31 January 2005

Single...With Children: Holidays Can Handle The Adjustments With Parental Cooperation

Blended families can create new holiday tradition

Single... with Children


Publication Date: 11/22/00

Following my divorce, one of the first things I stressed over was holidays. How would my most cherished family memories of Easter, Thanksgiving and Christmas change as a single parent? Would they somehow evolve from occasions of celebration to days I would prefer to skip and grow to dread?

I feared that traditional family holidays would start to feel like a burden. I couldn't begin to contemplate how my children and I would handle this new hurdle. In fact, it felt impossible.

I used to lie awake in bed and worry that my two kids would have nothing to look forward to but sad and depressing scenes of merely going through the motions of celebrating holidays that had previously brought so much joy and laughter to our home.

Further complicating the future was the fact that the holidays I had always celebrated with my kids would not necessarily include their presence. Any parent having weathered a divorce realizes that one of the first wrinkles to be ironed out is which parent gets the children for what holidays.

Feeling more than a little selfish, once it became apparent that the status quo was about to sustain an abrupt change, I wondered how in the world I could possibly get through a Thanksgiving, or any other holiday for that matter, without engaging in all of the rituals I had so carefully crafted in years past.

I will admit the first couple of years were rough. Though my divorce was amicable and my ex-husband and I worked very hard to make the transition as seamless as possible, there's no denying there were chasms to be bridged. I was fortunate that my former spouse shared my concern and desire to find the best possible solution.

Many of our families no longer quite reflect the quintessential Norman Rockwell depiction that so many of us baby boomers grew up taking for granted. This, however, doesn't mean that we can't have fun.

With a little creativity, holidays such as Thanksgiving still can remain positive and joyous events to be shared and remembered. We must work very diligently to make certain that our children still view these occasions as reasons for celebration. Being a child of divorced parents is no reason to feel anything less than complete.

Common sense and creativity work wonders. As I approached my first Thanksgiving with full knowledge that my kids would not be present at my table on the exact date of the holiday, but rather with their father - plus his new wife and stepdaughters - I realized that this didn't mean I would have to relinquish a traditional family dinner.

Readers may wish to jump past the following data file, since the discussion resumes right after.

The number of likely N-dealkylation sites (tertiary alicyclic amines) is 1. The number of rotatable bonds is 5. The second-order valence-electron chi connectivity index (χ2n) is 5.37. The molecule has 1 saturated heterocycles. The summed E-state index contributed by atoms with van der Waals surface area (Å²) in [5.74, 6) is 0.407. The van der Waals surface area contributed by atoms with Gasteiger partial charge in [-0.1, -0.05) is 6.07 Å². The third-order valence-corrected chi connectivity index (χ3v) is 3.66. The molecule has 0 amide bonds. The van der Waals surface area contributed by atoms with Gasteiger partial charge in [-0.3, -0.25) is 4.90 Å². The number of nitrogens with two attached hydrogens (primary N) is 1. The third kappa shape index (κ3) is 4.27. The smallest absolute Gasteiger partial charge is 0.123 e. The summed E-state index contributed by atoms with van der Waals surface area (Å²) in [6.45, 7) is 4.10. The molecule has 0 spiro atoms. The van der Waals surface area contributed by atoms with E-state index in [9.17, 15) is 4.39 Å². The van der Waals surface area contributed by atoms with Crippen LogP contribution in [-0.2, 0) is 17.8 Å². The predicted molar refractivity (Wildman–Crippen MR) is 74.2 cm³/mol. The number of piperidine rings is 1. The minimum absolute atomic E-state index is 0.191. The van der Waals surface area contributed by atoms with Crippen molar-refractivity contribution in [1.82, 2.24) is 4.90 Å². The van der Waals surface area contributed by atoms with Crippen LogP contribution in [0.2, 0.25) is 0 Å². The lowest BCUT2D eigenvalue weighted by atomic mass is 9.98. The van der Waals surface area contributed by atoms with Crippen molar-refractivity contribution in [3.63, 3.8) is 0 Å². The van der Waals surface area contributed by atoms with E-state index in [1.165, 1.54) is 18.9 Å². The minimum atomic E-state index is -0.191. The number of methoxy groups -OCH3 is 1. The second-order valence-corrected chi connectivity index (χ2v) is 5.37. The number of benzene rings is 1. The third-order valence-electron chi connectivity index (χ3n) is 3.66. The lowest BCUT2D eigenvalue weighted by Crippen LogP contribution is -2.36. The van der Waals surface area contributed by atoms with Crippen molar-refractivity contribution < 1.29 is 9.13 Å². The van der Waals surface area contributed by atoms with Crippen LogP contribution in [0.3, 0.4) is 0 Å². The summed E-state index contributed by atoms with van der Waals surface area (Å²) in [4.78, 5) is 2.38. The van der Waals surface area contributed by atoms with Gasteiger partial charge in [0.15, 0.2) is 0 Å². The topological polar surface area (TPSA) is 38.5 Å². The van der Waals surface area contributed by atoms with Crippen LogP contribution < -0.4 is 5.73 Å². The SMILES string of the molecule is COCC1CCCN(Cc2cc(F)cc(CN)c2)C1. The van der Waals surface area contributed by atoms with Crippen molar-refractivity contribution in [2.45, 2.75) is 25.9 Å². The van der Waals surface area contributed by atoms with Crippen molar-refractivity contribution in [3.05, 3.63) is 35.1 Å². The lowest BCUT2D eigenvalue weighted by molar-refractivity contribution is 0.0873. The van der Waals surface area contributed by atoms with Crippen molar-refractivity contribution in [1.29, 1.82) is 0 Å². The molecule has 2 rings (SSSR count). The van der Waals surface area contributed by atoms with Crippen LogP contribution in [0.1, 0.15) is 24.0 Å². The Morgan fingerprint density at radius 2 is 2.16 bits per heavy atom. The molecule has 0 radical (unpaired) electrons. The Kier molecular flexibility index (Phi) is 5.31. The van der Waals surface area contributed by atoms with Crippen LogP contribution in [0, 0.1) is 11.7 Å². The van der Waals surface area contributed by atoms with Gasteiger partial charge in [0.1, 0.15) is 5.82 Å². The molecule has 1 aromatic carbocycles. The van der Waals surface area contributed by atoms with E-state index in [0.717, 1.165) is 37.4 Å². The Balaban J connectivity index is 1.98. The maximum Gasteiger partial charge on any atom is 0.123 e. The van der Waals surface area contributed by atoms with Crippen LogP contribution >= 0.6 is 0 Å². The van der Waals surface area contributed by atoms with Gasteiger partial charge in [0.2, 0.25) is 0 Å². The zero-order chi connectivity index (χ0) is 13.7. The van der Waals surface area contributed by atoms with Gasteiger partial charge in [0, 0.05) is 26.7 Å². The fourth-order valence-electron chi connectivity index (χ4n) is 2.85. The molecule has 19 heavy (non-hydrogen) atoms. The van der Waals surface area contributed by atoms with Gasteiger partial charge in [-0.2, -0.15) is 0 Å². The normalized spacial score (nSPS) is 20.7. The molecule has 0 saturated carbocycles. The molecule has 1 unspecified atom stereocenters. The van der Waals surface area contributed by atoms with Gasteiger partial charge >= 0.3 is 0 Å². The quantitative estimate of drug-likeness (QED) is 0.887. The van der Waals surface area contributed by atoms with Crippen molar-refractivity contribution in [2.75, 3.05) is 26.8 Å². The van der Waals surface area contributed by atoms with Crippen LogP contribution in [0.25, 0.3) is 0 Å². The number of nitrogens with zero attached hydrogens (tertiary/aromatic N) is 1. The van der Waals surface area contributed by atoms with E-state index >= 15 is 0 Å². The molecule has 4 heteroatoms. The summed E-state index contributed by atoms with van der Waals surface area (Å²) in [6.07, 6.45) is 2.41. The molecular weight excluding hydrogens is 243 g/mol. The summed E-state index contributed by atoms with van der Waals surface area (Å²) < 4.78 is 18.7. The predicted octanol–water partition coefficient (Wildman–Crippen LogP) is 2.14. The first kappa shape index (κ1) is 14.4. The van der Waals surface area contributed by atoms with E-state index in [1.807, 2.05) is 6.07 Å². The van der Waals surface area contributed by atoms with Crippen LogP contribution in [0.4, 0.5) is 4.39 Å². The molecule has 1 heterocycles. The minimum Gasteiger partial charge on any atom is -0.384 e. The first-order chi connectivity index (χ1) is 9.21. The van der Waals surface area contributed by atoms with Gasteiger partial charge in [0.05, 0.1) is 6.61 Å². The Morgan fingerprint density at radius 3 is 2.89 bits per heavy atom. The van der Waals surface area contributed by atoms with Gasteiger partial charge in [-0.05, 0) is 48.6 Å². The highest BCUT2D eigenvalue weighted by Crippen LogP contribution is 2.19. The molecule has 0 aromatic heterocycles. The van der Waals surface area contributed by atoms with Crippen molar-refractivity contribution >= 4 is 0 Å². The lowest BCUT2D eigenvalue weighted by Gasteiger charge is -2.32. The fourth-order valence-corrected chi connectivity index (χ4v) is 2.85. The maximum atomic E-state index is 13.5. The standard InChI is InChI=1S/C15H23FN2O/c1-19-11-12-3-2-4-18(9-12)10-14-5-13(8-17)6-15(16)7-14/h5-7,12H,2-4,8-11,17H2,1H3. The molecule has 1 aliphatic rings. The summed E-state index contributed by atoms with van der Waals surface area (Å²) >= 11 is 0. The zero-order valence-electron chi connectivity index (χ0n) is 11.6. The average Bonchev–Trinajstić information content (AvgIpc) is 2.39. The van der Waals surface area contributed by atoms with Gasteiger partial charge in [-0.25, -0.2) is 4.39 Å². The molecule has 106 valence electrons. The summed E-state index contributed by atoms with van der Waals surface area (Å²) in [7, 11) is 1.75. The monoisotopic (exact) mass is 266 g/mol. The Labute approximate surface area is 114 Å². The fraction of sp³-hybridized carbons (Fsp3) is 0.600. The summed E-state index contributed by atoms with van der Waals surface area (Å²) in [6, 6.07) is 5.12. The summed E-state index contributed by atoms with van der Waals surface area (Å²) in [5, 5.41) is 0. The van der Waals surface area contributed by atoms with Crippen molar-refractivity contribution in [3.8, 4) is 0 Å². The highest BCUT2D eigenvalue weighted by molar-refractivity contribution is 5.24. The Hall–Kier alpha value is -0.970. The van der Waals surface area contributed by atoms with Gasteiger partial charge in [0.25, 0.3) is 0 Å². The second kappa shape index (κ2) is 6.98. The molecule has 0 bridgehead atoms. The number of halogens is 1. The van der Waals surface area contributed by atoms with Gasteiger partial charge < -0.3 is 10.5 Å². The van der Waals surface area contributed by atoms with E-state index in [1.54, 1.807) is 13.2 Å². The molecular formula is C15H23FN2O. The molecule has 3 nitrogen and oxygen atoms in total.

We simply celebrated Thanksgiving Day the weekend before they were to leave to share the actual day with their dad. As far as I could tell, we were breaking no federal statutes by enjoying turkey and all the trimmings a few days before the traditional date. The atmosphere was, with a little planning and determination, every bit as happy and festive as we had shared in the past.

There's no denying that their father wasn't sitting at the head of the table and holding court as he had in the past. It's true I've never really grasped the art of carving our turkey with the same panache, but this has proven to be a real source of amusement. We learned to develop new traditions.

There was much laughter at my first primitive carving attempts, and a couple of years later my son assumed the role. He has found new culinary talents he didn't realize he possessed. There was still laughter at our table and, in searching our hearts, so very much to be thankful for.

Both Katie and Justin, upon realizing that they would repeat the same holiday with my ex-husband and his new wife and family, were freed from the guilt of slighting one parent because they simply celebrated the holiday twice.

We have learned that while we can't deny that holidays are most decidedly different than they were a few years ago when both Mom and Dad lived in the same house, that change doesn't necessarily take on negative connotations. Rituals, like their practitioners, are wonderfully resilient and not bound to the exact day that the calendar dictates.

We've also found that we still have much to be thankful for, such as good health, a loving family, close friends and even the acquisition of new family members.

Regardless of the exact date Thanksgiving might fall, with a minor amount of compromise and an openness to change, not only can single-parent families survive, they also can, in fact, thrive. The human spirit is more than capable of modifications and reorganization. Flexibility takes us far. Love is infinite and gloriously powerful.

Is it always so simple and easy? Of course not. Is it worth the effort? We need only to look into our own hearts and our kids' eyes for the answer. It is my wish for all of our families, whether traditional or blended, that on this Thanksgiving Day we, as parents, give our children something wonderful worth remembering, an example worth emulating and a reason to be proud.

Readers can e-mail Susie at Susiewrites@gmail.com or write to her c/o Amarillo Globe-News, Features Dept., P.O. Box 2091, Amarillo, TX 79166.

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